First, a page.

Friday, 18 April 2014

Exercise - Photographic book covers - choosing imagery

Photography as a book cover can be of any genre. For this exercise we are asked to find some examples in the following categories.

  • Out of Focus
  • Inverted
  • Historical archival but not depicting the subject
  • Still life close up
  • Minimalist landscape or scene for large sky

Within each type I will discuss the suitability of the cover after some research into the contents of the book and offer a conclusion why the publishers chose the image.

Out of Focus

"Disguise" is a tale of illegal wartime adoption and the subsequent life story of a man (Gregor) who spends his life with a suspicion that he may not be who he thinks he is. His adoptive parents and his real mother engage in lies and deceit to conceal the reality of who he is. The strain eventually takes it toll and Gregor leaves his wife and family to become a musician and tours Canada and Ireland, "an entire lifetime of departures and comebacks". Described as " a story of double misfortune turned into multiple good luck". 
The publishers will have wanted to convey the uncertainty of the central character and the lack of authenticity in the life of Gregor. The blurred image over written with the title word "DISGUISE" is sufficiently connected to offer a hint of a character who is not known and deliberately hidden.


"NoVA" is set in North Vaginia, an otherwise normal part of the suburbs of Washington DC. It as view of contemporary America that starts with a 17 yo boy hanging himself and the subsequent ramifications that surround his family and friends. A tale of sex and drugs amongst the middle classes who work for the technology companies, federal contractors and government institutions of this area. Sharp social observation and dark humour are amongst the techniques used by Boice in this disturbing tale. The cover is not an obvious choice and the inverted picture can only be a metaphor for the upside down world inhabited by the characters. The white painted fence being typical in a clich├ęd sense for the middle class gardens surrounds of the eastern USA.


"Dominion" is complete fiction with a story that we have all pondered on at some stage. What If we hadn't won the second world war and the Nazis had control of Great Britain. Sansom creates a totally believable place where Jews live in fear, the radio and television are under state control and an underground Resistance movement is led by an ageing Winston Churchill. A Resistance spy is caught up in a plot to free a civil servant who has a secret that could change the world.
The publishers have chosen a cover photograph that is correct for the post war period. The foggy scene is perhaps London (although that's not crucial) and has a touch of menace with isolated characters exchanging a glance while a black cab is close by. 

Still life

De Botton takes the reader through 10 self contained studies of the sorrows and pleasures of the complex "workplace". These range from a biscuit factory in Belgium to the soulless headquarters of a firm of London accountants. It is a work of psychology and ideology rather than a practical guide to survival in the workplace. The book teems with interesting detail and shrewd commentary but there is no linear argument. A book rather more for discussion than a "how to". The cover chosen for the edition above shows an office chair in it component parts. We don't know whether it is new and waiting to be assembled or whether it has been taken apart. It shows us the parts rather than the sum of the parts and that is how the book is arranged. As I mentioned, there is no linear argument, only a series of disconnected studies. The photograph connects on a materialistic level, in as much as we are all familiar with a chair in the office an we recognize it here.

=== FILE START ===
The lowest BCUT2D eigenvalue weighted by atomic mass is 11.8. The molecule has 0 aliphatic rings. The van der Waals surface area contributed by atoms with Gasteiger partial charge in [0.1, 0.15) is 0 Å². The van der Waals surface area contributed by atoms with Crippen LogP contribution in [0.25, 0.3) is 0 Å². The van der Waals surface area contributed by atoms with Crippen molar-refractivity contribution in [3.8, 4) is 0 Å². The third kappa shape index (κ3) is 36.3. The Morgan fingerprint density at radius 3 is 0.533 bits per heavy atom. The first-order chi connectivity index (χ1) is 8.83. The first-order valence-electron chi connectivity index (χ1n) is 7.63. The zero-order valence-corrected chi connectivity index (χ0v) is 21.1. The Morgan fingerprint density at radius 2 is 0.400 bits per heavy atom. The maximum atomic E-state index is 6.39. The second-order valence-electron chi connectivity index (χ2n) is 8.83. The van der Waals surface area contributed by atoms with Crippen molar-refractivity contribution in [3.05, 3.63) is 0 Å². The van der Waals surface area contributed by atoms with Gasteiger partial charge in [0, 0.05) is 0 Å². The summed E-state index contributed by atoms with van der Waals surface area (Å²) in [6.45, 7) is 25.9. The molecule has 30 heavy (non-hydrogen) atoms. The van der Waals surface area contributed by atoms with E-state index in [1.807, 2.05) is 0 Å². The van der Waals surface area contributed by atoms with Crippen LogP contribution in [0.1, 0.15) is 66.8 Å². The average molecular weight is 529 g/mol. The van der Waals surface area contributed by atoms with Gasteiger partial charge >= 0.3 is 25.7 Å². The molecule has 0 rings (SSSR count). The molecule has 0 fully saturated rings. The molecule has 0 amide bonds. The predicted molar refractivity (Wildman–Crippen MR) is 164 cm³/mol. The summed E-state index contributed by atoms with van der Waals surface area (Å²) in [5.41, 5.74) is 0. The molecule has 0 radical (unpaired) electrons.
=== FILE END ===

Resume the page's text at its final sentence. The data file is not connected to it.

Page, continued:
Minimalist landscape

A story emanating from the attacks on the Twin Towers of The World Trade Centre in New York on September 11 2001. Keith the central character is caught up in the periphery of the event and finds himself making his way to his one time family home where he is reunited with his estranged wife. He recounts to her seeing people falling from the windows of the twin towers and then later they watch a performance artist recreate the scene as a stunt. Keith feels his life is falling away and through various minor story variations the theme develops to incorporate all three.

Apart from the text on this cover there is nothing other than clouds and two vertical parallel lines. It is clear why the photograph has been selected. The "Falling" theme is present physically and metaphorically throughout the book and the shot from above the clouds invokes a feeling of vertigo, height and danger. The two parallel lines act as a metaphor for the falling action, or at least a trace of it where it has been.


I am concious that there are two ways of approaching this subject at the conceptualisation stage of the process. The straight forward concept will use an image that is overtly connected with the content of the book. The other option is to use an image that is symbolic or at some secondary level has an allegorical link to the content. The use of metaphor is perhaps the most often used to entice the reader to take a closer look inside. There is a point at which the imagery will become too obscure and that can only be counter productive. The typology has to fit around the image and as such is in a auxiliary role. A cover design using graphic art techniques would start with the text and manipulate a design to suit. 

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